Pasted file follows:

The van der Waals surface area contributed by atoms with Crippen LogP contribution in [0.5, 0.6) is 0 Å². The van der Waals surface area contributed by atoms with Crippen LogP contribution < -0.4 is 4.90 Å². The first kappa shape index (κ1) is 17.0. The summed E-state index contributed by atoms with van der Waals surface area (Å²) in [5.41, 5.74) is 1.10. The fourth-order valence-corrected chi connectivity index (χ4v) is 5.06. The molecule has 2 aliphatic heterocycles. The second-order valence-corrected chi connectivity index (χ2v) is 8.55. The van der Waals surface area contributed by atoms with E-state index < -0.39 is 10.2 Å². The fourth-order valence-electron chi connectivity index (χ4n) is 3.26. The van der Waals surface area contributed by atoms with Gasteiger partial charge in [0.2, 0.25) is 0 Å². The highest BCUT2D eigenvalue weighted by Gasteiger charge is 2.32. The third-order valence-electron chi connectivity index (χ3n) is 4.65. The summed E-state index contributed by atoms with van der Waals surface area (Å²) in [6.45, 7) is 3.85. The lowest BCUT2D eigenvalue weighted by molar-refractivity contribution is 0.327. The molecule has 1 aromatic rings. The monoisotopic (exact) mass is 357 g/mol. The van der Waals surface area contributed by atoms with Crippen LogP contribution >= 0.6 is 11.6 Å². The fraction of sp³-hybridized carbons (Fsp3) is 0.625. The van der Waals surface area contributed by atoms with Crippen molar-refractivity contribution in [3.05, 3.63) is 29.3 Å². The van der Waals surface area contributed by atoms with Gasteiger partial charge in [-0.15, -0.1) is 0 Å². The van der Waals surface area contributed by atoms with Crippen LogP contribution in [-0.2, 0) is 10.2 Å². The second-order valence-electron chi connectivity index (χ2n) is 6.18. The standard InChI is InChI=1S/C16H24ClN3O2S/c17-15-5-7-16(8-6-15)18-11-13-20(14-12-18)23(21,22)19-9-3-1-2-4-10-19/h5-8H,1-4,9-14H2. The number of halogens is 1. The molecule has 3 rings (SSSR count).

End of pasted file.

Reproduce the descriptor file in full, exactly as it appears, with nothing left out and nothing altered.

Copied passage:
The van der Waals surface area contributed by atoms with Crippen LogP contribution in [0.5, 0.6) is 0 Å². The van der Waals surface area contributed by atoms with Crippen LogP contribution < -0.4 is 4.90 Å². The first kappa shape index (κ1) is 17.0. The summed E-state index contributed by atoms with van der Waals surface area (Å²) in [5.41, 5.74) is 1.10. The fourth-order valence-corrected chi connectivity index (χ4v) is 5.06. The molecule has 2 aliphatic heterocycles. The second-order valence-corrected chi connectivity index (χ2v) is 8.55. The van der Waals surface area contributed by atoms with E-state index < -0.39 is 10.2 Å². The fourth-order valence-electron chi connectivity index (χ4n) is 3.26. The van der Waals surface area contributed by atoms with Gasteiger partial charge in [0.2, 0.25) is 0 Å². The highest BCUT2D eigenvalue weighted by Gasteiger charge is 2.32. The third-order valence-electron chi connectivity index (χ3n) is 4.65. The summed E-state index contributed by atoms with van der Waals surface area (Å²) in [6.45, 7) is 3.85. The lowest BCUT2D eigenvalue weighted by molar-refractivity contribution is 0.327. The molecule has 1 aromatic rings. The monoisotopic (exact) mass is 357 g/mol. The van der Waals surface area contributed by atoms with Crippen LogP contribution >= 0.6 is 11.6 Å². The fraction of sp³-hybridized carbons (Fsp3) is 0.625. The van der Waals surface area contributed by atoms with Crippen molar-refractivity contribution in [3.05, 3.63) is 29.3 Å². The van der Waals surface area contributed by atoms with Gasteiger partial charge in [-0.15, -0.1) is 0 Å². The van der Waals surface area contributed by atoms with Crippen LogP contribution in [-0.2, 0) is 10.2 Å². The second-order valence-electron chi connectivity index (χ2n) is 6.18. The standard InChI is InChI=1S/C16H24ClN3O2S/c17-15-5-7-16(8-6-15)18-11-13-20(14-12-18)23(21,22)19-9-3-1-2-4-10-19/h5-8H,1-4,9-14H2. The number of halogens is 1. The molecule has 3 rings (SSSR count).